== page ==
Politicians from across the region have warned against watering down the Freedom of Information Act.
A consultation has been launched into the act, which was created in 2000 to give the public "right of access" to information held by the authorities they pay for, leading to fears of it being watered down.
In the past, Birmingham City Council has called for a charge for requests, while making it easier to refuse requests on cost grounds is also now on the agenda.
The Post, along with sister title the Birmingham Mail, is calling on the Government to keep its hands off the act, which our journalists have used in dozens of investigations exposing issues the public deserve to know about.
And it has secured the backing of Birmingham MPs from both sides of the floor.
Jack Dromey, Labour MP for Erdington, said he would raise the issue in Parliament as soon as he could, with the commission set to publish findings next month.
"In a free society, freedom of information is essential," he said.
"The powerful must be held to account and should never be able to hide behind a veil of secrecy.
"The Government is wrong to restrict freedom of information and the Birmingham Post and Mail are right to speak out in the best democratic traditions."
Conservative MP Andrew Mitchell said he supported the campaign to ensure the Freedom of Information (FoI) Act remained.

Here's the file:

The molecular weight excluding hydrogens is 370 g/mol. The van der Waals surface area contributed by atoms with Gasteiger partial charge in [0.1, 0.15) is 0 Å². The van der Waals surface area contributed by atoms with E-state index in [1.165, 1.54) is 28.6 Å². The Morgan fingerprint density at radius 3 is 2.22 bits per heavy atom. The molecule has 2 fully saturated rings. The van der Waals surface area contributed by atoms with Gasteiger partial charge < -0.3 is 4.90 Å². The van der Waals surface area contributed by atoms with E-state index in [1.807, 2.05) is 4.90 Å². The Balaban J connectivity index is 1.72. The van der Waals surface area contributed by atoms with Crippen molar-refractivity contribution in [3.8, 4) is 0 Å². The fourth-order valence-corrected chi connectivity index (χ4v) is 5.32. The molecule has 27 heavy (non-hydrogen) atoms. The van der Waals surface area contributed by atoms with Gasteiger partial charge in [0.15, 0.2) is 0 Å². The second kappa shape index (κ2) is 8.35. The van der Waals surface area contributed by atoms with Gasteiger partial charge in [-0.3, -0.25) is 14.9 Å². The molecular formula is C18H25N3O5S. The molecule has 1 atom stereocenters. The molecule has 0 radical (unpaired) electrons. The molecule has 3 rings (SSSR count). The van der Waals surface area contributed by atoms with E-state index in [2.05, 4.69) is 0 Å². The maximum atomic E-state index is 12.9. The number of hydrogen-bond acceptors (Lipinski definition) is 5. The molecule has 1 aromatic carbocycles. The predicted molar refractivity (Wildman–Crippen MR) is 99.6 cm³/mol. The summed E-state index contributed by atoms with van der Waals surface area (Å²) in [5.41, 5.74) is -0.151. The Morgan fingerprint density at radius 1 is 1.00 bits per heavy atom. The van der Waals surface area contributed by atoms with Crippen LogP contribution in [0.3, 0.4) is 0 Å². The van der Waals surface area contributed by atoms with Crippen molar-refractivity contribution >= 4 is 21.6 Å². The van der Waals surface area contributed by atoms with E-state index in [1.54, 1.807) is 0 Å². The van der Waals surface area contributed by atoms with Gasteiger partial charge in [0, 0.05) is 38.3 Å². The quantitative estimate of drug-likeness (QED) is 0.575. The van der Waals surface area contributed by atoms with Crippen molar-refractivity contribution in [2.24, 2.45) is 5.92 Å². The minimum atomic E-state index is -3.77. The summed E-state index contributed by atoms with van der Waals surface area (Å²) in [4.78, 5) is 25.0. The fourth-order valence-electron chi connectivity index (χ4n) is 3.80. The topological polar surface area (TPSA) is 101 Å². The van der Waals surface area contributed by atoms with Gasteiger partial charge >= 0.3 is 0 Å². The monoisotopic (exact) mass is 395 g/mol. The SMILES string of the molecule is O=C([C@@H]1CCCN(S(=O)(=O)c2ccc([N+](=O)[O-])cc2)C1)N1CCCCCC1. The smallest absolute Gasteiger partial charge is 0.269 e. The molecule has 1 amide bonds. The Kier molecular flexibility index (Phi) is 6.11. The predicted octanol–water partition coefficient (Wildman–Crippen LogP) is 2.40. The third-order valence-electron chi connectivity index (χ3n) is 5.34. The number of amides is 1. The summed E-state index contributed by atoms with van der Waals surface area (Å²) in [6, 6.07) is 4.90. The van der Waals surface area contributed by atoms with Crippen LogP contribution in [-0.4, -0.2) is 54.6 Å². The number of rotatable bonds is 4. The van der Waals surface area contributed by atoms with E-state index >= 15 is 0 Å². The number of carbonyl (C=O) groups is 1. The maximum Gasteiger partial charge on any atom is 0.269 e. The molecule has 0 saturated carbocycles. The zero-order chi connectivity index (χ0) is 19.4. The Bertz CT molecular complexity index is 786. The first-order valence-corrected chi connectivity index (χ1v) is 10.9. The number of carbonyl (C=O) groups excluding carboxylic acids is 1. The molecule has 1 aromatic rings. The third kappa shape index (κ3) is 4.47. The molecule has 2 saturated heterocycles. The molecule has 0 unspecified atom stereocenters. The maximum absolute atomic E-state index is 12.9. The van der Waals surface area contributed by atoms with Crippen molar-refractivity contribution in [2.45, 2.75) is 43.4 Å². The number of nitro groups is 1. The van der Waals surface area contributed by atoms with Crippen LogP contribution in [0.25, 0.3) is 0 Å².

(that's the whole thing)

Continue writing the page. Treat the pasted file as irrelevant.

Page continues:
He said he backed a review of the act but it was important this did not lead to it being weakened.
"The principle of Freedom of Information should be kept," he said.
"But I do think the system can be made to work better in the interests of freedom of information and good governance."
The Government's Independent Commission on Freedom of Information is gathering information for a ten-year review.
Charges for FoI have already been backed by the National Police Chiefs' Council and Birmingham City Council, which has in the past called for a £25 fee for any requests.
However, a council spokesman said it had not made a submission to the commission. West Midlands Police, however, is currently working on a submission that will be lodged in November.
Labour's Deputy Leader Tom Watson and the region's police commissioner are among those who have stood up against calls to weaken the act.
Mr Watson (Lab West Bromwich East) backed the campaign and said Labour would consider making FoI laws more powerful.
"I associate the Labour Party wholeheartedly with this campaign," he said.
"The Freedom of Information Act has held public institutions to account and if it is diluted it will mean taxpayers lose out. We will shortly be announcing a consultation to establish whether the FoI Act can be broadened and strengthened.
"It is one of the most important pieces of legislation that journalists have to hold the powerful to account. I hope people across the West Midlands will support his campaign."
The deadline to submit evidence to the Independent Commission on Freedom of Information is November 20.
It is widely feared the commission is the precursor to a move by the Government to weaken FoI by adding new restrictions on the release of information, strengthening the ministerial veto and adding new fees.
When announcing the review of the act, Justice Secretary Michael Gove said it was intended to address "defects" highlighted by former Labour minister Jack Straw.
Mr Straw, one of five members of the commission, has already made it clear that he thinks FoI goes too far.
Media industry title Press Gazette launched a petition urging the Government to back away from a bid to water down the act.
The petition describes any move to introduce fees for FoI requests as a "tax on journalism" that could severely hinder investigations.